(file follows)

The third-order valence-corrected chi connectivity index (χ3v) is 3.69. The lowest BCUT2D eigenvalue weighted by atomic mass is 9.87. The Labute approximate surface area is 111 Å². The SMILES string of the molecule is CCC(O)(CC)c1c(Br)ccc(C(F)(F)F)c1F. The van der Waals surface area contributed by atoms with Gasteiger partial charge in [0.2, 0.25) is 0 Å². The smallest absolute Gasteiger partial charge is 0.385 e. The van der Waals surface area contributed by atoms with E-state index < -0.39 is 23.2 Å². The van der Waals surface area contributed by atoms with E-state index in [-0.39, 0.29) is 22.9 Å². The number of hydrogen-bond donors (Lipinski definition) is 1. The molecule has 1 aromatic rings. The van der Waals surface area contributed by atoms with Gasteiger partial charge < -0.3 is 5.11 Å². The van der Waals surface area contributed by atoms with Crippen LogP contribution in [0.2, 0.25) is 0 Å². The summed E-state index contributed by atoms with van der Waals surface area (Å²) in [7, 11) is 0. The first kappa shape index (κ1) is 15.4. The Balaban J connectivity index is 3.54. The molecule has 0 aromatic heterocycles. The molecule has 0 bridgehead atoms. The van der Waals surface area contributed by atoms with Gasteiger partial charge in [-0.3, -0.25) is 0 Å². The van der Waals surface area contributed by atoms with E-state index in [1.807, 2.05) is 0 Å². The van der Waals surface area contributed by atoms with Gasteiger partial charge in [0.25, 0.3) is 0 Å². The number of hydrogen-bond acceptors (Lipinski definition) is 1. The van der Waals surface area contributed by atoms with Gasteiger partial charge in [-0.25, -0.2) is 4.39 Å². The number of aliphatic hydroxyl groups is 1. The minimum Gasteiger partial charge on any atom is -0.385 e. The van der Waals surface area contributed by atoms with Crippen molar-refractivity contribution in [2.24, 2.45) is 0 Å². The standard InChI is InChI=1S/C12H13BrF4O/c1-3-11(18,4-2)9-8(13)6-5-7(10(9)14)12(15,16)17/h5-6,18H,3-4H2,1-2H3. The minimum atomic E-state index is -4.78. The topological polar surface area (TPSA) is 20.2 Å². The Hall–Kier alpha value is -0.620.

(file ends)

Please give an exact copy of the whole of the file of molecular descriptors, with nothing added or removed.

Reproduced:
The third-order valence-corrected chi connectivity index (χ3v) is 3.69. The lowest BCUT2D eigenvalue weighted by atomic mass is 9.87. The Labute approximate surface area is 111 Å². The SMILES string of the molecule is CCC(O)(CC)c1c(Br)ccc(C(F)(F)F)c1F. The van der Waals surface area contributed by atoms with Gasteiger partial charge in [0.2, 0.25) is 0 Å². The smallest absolute Gasteiger partial charge is 0.385 e. The van der Waals surface area contributed by atoms with E-state index < -0.39 is 23.2 Å². The van der Waals surface area contributed by atoms with E-state index in [-0.39, 0.29) is 22.9 Å². The number of hydrogen-bond donors (Lipinski definition) is 1. The molecule has 1 aromatic rings. The van der Waals surface area contributed by atoms with Gasteiger partial charge < -0.3 is 5.11 Å². The van der Waals surface area contributed by atoms with Crippen LogP contribution in [0.2, 0.25) is 0 Å². The summed E-state index contributed by atoms with van der Waals surface area (Å²) in [7, 11) is 0. The first kappa shape index (κ1) is 15.4. The Balaban J connectivity index is 3.54. The molecule has 0 aromatic heterocycles. The molecule has 0 bridgehead atoms. The van der Waals surface area contributed by atoms with Gasteiger partial charge in [-0.3, -0.25) is 0 Å². The van der Waals surface area contributed by atoms with E-state index in [1.807, 2.05) is 0 Å². The van der Waals surface area contributed by atoms with Gasteiger partial charge in [0.25, 0.3) is 0 Å². The number of hydrogen-bond acceptors (Lipinski definition) is 1. The van der Waals surface area contributed by atoms with Gasteiger partial charge in [-0.25, -0.2) is 4.39 Å². The number of aliphatic hydroxyl groups is 1. The minimum Gasteiger partial charge on any atom is -0.385 e. The van der Waals surface area contributed by atoms with Crippen molar-refractivity contribution in [2.24, 2.45) is 0 Å². The standard InChI is InChI=1S/C12H13BrF4O/c1-3-11(18,4-2)9-8(13)6-5-7(10(9)14)12(15,16)17/h5-6,18H,3-4H2,1-2H3. The minimum atomic E-state index is -4.78. The topological polar surface area (TPSA) is 20.2 Å². The Hall–Kier alpha value is -0.620.